But the social media giant and its partners signaled on Monday they're still planning to move forward with plans to launch the new digital currency in 2020. Twenty one organizations, including Facebook, formally joined the Libra Association, which is overseeing the cryptocurrency.
Since the social network unveiled plans for Libra in June, seven of its partners have dropped out of the project. That includes payment companies such as, Visa and Mastercard, which analysts saw as a key part of whether Libra gains traction.
Lawmakers have also raised concerns that Libra could be abused for money laundering and other crimes. Facebook CEO Mark Zuckerberg is scheduled to testify before the US House Committee on Financial Services on Oct. 23 about Libra and other topics. Facebook is also building a digital wallet called Calibra to store Libra.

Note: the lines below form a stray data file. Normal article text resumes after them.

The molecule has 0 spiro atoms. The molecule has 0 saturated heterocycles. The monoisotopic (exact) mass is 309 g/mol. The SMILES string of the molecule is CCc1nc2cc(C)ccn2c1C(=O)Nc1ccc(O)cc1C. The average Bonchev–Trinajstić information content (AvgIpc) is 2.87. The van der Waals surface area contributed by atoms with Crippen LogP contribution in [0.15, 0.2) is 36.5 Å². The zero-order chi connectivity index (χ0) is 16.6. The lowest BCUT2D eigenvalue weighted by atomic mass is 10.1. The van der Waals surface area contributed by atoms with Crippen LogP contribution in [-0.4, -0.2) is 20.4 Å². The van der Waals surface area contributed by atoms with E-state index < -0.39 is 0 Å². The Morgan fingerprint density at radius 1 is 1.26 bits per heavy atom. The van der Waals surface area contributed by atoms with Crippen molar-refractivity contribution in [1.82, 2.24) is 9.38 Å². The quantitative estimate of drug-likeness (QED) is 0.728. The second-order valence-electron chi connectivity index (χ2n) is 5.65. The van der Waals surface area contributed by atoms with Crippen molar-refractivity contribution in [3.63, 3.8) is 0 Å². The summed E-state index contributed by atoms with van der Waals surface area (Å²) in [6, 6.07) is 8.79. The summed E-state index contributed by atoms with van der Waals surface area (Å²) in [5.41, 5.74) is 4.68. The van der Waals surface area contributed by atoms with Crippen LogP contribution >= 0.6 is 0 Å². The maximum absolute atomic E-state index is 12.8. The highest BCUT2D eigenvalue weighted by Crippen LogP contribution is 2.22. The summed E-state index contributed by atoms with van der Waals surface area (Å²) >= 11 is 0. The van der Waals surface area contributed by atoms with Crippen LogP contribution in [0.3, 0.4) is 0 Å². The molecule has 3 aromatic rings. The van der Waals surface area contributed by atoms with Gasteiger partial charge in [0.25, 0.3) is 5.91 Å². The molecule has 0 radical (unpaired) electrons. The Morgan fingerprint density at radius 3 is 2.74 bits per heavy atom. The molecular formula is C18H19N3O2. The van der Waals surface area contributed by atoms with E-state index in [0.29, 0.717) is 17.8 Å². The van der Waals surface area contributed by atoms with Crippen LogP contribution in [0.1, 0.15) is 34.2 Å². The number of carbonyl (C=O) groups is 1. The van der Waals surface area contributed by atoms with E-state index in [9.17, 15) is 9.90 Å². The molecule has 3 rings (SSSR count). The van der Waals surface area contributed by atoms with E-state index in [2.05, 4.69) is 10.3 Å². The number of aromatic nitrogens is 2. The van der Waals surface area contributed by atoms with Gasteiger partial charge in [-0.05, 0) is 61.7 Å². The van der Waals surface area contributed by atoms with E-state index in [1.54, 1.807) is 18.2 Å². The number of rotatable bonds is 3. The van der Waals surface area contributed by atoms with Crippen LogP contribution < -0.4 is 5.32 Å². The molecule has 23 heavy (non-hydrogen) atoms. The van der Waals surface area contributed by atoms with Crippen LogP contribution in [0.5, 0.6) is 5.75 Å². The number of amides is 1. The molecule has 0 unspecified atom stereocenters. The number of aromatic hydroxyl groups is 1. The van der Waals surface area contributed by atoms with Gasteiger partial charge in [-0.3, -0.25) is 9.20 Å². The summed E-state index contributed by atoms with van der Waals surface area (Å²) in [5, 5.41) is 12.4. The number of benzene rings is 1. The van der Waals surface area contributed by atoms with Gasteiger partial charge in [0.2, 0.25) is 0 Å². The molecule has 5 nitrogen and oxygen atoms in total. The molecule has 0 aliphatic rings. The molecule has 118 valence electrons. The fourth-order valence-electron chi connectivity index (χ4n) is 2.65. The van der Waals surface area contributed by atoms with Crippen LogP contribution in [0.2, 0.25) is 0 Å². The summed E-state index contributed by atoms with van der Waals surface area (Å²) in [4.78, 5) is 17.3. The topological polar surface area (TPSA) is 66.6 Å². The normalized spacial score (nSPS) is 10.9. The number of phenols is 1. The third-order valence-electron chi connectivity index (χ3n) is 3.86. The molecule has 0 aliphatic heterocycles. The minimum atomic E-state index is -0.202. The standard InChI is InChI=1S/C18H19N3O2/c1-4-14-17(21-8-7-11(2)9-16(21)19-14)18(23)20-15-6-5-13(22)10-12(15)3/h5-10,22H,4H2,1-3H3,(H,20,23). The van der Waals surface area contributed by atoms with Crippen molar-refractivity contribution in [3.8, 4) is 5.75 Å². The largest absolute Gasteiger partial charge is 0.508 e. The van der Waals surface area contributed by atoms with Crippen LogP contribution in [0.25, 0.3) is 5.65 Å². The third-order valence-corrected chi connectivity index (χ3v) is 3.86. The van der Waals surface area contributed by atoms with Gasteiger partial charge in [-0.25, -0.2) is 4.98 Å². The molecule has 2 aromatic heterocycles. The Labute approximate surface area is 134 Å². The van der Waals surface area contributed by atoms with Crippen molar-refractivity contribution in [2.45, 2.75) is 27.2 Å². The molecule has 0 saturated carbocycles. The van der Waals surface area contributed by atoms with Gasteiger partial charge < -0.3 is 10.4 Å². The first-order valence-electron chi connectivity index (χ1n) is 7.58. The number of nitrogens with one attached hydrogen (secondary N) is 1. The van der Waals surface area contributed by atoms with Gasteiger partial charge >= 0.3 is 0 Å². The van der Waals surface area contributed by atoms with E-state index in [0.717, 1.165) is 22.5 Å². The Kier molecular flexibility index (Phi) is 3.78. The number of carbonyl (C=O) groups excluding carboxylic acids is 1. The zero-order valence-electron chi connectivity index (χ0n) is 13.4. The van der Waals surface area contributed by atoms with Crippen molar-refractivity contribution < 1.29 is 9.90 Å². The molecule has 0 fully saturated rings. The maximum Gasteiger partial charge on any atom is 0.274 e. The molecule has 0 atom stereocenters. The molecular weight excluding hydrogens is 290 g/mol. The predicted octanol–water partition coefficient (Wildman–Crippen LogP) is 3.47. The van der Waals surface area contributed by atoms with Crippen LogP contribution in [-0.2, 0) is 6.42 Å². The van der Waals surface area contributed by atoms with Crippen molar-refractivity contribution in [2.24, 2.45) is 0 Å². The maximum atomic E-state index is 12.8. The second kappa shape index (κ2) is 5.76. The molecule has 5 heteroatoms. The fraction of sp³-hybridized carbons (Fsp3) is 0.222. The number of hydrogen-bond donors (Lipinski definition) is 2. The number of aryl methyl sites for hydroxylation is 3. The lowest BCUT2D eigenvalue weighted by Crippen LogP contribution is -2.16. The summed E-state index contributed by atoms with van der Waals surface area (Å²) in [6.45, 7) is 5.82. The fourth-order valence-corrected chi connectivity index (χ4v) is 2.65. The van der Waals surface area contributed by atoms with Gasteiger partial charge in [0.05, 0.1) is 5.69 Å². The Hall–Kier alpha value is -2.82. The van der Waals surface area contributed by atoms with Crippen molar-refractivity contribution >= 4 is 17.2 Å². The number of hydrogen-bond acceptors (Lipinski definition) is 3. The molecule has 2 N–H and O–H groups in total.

Spotify, Uber and venture capital firm Andreessen Horowitz are some of the partners that decided to stick with the project and officially joined the association during a meeting in Geneva, Switzerland.
The organizations signed the charter for the Libra Association, which also formed a council tasked with governance of the group. The council appointed a board of directors that includes Calibra co-founder David Marcus, Andreessen Horowitz general partner Katie Haun, PayU general counsel Patrick Ellis, Kiva chief strategy officer Matthew Davie and Xapo CEO Wences Cesares.
The Libra Association said that more than 1,500 entities have expressed interest in joining the Libra project.